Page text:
Aerobic Belly Dancing to Zumba
Illustrations: Elena Ray
(page 4 of 6)
The energetic Hazel Tenorio has created something new in town—aerobics to a Latin beat. She combines salsa (Caribbean with African influence), cumbia (out of Colombian folk dance), merengue (from the Dominican Republic), and reggaeton (Spanish reggae) to create a rhythmic, saucy, workout experience.
“I haven’t seen any classes like it in America. But in Costa Rica there’s a class in every gym,” says Tenorio, who is originally from Costa Rica. She returns there one month every year to catch up on the latest Latin aerobics dance steps and imports them back here to enliven her class.
Her choreography is original and lively but covers all the basics of normal aerobics.
Latin dance aerobics began when St. Luke’s Center for Community Health asked Tenorio to create a class at the Blaine County Fitness Center to promote community health.
“I taught in Costa Rica for four or five years and then I moved here. I’ve been working for the hospital where I’m in charge of the Interpretation Department.” Tenorio has her master’s in translation and can conduct the exercise class in both Spanish and English if needed.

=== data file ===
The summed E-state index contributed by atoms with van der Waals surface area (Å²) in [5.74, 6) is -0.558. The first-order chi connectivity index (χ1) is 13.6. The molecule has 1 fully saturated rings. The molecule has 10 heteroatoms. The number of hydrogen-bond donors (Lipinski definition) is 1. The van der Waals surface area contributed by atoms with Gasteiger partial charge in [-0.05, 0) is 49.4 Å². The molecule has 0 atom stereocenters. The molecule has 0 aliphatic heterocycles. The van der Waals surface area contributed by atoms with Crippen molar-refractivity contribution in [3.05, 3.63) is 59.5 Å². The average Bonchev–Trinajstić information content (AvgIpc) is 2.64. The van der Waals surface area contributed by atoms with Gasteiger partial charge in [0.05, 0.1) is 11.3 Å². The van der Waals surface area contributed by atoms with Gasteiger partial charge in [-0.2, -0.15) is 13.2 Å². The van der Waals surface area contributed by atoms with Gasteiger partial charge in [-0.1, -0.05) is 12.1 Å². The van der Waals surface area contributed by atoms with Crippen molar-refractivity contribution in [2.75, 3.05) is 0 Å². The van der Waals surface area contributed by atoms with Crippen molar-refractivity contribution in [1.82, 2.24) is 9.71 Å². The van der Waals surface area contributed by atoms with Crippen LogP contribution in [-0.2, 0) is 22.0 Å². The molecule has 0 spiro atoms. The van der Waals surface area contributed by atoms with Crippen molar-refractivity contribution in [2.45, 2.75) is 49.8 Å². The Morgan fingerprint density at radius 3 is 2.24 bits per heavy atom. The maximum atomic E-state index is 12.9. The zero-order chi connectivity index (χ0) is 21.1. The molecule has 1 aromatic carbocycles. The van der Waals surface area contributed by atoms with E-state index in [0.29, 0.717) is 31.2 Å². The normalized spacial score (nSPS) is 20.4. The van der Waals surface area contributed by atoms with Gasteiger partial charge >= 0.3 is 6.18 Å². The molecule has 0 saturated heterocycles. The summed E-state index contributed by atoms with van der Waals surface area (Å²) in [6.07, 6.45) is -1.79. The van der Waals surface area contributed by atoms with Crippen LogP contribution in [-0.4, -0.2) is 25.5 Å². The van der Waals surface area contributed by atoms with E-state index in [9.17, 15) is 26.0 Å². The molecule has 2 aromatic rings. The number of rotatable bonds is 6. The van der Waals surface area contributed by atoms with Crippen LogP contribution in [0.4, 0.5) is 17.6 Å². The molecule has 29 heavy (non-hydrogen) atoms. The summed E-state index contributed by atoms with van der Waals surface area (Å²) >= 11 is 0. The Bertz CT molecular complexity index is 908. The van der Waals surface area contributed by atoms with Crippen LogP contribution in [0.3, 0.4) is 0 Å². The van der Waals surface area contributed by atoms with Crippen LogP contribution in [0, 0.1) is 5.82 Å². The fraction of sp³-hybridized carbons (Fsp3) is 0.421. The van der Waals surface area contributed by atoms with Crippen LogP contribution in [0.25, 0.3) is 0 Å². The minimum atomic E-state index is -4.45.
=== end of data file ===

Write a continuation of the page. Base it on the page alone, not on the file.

The class combines motor skills in movement coordination, flexibility, and cardiovascular strength. The moves increase motor skills by repetition and by coordinating the different parts of the choreography. Doing it continuously and fast improves cardiovascular endurance.
To the music of artists like Shakira, the participants move their hips for strengthening abs and their upper body for working the waist. “We move everything. I try to do a lot of legs, but also hip movements to work your abs and your waist. I work the muscles in the arms, back and shoulders. I design the class to work all the muscles.”
Memorizing up to 15 different Latin movements to create the choreographed routines keeps the mind challenged.
The trick, she says, is to enjoy working out. “There are few people that really love exercising and lots of people that know exercising is important because of health but think it’s kind of a pain to go to the gym. They make up excuses all the time, but going dancing is fun. Using the dance movements and music attracts more people and it’s so much more fun. The emotional part is the important first step,” adds Tenorio, “getting people to actually come out to class because they really want to.” >>>